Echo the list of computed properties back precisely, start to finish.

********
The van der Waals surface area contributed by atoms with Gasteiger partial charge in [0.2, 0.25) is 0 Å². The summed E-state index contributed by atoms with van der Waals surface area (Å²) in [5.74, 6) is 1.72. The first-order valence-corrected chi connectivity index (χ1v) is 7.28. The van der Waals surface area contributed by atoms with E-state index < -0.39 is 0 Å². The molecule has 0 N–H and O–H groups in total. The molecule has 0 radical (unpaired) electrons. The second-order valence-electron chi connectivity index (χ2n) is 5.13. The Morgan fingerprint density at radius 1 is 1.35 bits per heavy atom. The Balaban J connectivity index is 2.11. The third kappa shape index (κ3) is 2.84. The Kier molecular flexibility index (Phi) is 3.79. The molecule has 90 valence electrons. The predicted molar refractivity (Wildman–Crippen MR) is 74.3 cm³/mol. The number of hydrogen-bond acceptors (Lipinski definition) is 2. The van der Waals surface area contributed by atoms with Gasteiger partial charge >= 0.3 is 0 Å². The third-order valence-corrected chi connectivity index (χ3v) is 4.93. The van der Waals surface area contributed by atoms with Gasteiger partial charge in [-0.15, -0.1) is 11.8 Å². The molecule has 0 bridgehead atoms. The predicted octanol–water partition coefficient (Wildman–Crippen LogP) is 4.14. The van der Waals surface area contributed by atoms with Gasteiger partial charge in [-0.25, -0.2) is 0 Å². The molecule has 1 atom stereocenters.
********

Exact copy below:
The van der Waals surface area contributed by atoms with Gasteiger partial charge in [0.2, 0.25) is 0 Å². The summed E-state index contributed by atoms with van der Waals surface area (Å²) in [5.74, 6) is 1.72. The first-order valence-corrected chi connectivity index (χ1v) is 7.28. The van der Waals surface area contributed by atoms with E-state index < -0.39 is 0 Å². The molecule has 0 N–H and O–H groups in total. The molecule has 0 radical (unpaired) electrons. The second-order valence-electron chi connectivity index (χ2n) is 5.13. The Morgan fingerprint density at radius 1 is 1.35 bits per heavy atom. The Balaban J connectivity index is 2.11. The third kappa shape index (κ3) is 2.84. The Kier molecular flexibility index (Phi) is 3.79. The molecule has 90 valence electrons. The predicted molar refractivity (Wildman–Crippen MR) is 74.3 cm³/mol. The number of hydrogen-bond acceptors (Lipinski definition) is 2. The van der Waals surface area contributed by atoms with Gasteiger partial charge >= 0.3 is 0 Å². The third-order valence-corrected chi connectivity index (χ3v) is 4.93. The van der Waals surface area contributed by atoms with Gasteiger partial charge in [-0.15, -0.1) is 11.8 Å². The molecule has 0 bridgehead atoms. The predicted octanol–water partition coefficient (Wildman–Crippen LogP) is 4.14. The van der Waals surface area contributed by atoms with Gasteiger partial charge in [-0.25, -0.2) is 0 Å². The molecule has 1 atom stereocenters.